Don't Tell the Grown-ups Don’t Tell the Grown-ups
by Alison Lurie

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Don’t Tell the Grown-ups

(Critical Survey of Contemporary Fiction)

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As Lewis Carroll views the pedantic figure of Father William--topsy-turvy--the best-loved children’s literature has a subversive quality to it, a tendency to overturn adult pretensions and ridicule adult institutions. Carroll’s ALICE’S ADVENTURES IN WONDERLAND and THROUGH THE LOOKING-GLASS, according to Lurie, go “underground” in more ways than one, caricaturing as they do Victorian educational, political, and judicial systems. Similarly, Mark Twain’s THE ADVENTURES OF TOM SAWYER turns the plot of the generic nineteenth century “improving tale” (enthusiastically distributed by religious and educational institutions) on its head; Twain himself declared that the novel was written in reaction against “goody-goody boys’ books.”

Sympathy is often for the rebel, such as Toad in Kenneth Grahame’s THE WIND IN THE WILLOWS--in Lurie’s description, a “juvenile delinquent, with a passion for flashy clothes and fast cars.” Sharing this unconventional spirit, Beatrix Potter plainly prefers her impertinent, reckless characters in PETER RABBIT to her dull, obedient ones.

The creators of children’s literature featured in DON’T TELL THE GROWN-UPS are varied. They include writers and illustrators of exclusively children’s books, authors who also published adult novels, playwrights, and anonymous geniuses to whom we are indebted for a wealth of compelling fairy tales and legends, as well as nursery rhymes, singing games, and riddles. However diverse, a great number of these works present alternative worlds that critique social convention as propped up by adults. For example, Kate Greenaway’s rendering of a pastoral universe, in the Romantic tradition of William Blake, constituted a protest against the industrialization of the English countryside.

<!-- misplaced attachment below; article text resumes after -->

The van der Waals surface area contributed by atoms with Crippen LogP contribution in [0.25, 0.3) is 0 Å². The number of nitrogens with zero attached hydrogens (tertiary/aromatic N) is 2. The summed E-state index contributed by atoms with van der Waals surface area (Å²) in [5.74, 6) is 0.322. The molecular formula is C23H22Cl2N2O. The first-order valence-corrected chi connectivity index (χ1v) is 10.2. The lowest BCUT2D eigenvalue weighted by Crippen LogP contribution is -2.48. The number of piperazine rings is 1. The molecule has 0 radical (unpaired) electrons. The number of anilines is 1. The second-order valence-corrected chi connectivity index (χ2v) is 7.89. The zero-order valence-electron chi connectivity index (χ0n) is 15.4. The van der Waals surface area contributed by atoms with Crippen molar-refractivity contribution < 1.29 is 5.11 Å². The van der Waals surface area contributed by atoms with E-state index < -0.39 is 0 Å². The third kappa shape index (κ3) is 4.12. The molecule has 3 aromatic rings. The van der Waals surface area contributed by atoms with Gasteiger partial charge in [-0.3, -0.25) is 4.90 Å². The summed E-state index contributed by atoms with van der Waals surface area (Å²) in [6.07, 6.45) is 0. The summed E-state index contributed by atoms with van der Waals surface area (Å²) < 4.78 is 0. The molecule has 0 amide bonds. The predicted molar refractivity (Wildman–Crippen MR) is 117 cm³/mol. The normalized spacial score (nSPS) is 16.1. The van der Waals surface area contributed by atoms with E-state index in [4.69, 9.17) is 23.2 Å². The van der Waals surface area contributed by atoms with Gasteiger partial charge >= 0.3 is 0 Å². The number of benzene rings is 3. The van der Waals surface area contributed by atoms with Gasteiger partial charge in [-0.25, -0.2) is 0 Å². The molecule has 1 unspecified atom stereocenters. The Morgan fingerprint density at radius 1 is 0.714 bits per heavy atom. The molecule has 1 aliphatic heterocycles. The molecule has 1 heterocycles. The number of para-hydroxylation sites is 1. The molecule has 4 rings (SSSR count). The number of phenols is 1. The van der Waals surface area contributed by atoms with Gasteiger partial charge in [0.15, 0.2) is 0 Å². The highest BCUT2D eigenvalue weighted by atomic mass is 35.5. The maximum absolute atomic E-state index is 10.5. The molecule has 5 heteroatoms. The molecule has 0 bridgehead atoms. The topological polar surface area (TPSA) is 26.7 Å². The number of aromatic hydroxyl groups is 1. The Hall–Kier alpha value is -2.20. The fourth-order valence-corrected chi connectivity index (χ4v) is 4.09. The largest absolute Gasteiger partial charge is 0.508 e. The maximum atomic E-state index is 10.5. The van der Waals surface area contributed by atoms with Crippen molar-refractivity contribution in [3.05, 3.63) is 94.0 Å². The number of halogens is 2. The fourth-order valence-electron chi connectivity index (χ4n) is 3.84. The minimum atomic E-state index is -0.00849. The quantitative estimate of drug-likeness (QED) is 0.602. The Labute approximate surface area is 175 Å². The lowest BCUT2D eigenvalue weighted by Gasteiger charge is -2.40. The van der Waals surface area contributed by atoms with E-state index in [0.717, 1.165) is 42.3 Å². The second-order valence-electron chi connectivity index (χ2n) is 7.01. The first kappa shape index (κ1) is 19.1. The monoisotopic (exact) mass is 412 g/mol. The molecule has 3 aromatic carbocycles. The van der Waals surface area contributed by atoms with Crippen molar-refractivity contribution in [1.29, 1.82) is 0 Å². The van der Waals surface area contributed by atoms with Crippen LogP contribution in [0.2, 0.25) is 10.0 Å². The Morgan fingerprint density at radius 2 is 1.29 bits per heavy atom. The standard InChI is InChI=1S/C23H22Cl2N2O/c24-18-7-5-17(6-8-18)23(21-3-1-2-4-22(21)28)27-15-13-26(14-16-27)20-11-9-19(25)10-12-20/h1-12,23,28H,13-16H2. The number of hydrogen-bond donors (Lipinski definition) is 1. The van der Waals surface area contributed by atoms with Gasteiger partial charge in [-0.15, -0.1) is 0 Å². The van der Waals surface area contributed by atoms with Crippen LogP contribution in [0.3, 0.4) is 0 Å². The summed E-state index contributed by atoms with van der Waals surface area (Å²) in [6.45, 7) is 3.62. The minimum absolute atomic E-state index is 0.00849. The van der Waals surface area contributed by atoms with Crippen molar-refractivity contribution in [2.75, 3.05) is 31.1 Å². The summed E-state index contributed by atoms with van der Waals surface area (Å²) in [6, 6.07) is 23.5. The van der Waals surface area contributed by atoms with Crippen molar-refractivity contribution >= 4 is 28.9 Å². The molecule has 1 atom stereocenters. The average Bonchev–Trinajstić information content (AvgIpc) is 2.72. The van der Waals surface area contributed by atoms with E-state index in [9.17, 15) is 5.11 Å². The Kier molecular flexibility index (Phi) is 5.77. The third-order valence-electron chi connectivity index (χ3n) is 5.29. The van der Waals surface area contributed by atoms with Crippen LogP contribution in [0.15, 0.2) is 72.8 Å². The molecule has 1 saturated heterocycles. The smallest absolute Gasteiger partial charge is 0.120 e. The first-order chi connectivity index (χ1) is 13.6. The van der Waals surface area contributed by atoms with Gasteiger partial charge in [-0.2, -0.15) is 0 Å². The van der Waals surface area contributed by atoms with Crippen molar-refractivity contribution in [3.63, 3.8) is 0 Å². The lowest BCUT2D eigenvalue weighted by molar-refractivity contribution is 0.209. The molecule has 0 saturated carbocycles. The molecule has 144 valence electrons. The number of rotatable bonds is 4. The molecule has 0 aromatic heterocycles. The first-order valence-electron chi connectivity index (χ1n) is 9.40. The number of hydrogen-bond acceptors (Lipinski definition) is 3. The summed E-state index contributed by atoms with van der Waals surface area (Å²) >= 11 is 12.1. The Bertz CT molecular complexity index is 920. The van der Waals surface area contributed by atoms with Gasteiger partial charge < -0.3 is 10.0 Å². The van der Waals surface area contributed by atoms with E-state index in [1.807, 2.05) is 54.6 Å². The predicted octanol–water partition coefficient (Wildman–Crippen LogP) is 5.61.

Delving into the power and appeal of children’s literature, Lurie plunders research in psychology, political science, anthropology, semeiotics, and literary criticism; the range of references in the endnotes, bibliography, and index reflects her multi-disciplinary approach. Scholarly paraphernalia aside, Lurie’s bias for the iconoclastic, insouciant world of the literature of childhood is clear--and convincing.

Sources for Further Study

Bloomsbury Review. X, March, 1990, p.11.

The Horn Book Magazine. LXVI, May, 1990, p.364.

Los Angeles Times Book Review. March 11, 1990, p.6.

New Statesman and Society. III, May 25, 1990, p.32.

The New York Review of Books. XXXVII, April 26, 1990, p.45.

The New York Times Book Review. XCV, March 11, 1990, p. 13.

The New Yorker. LXVI, May 7, 1990, p.110.

The Washington Post Book World. XX, April 8, 1990, p.8.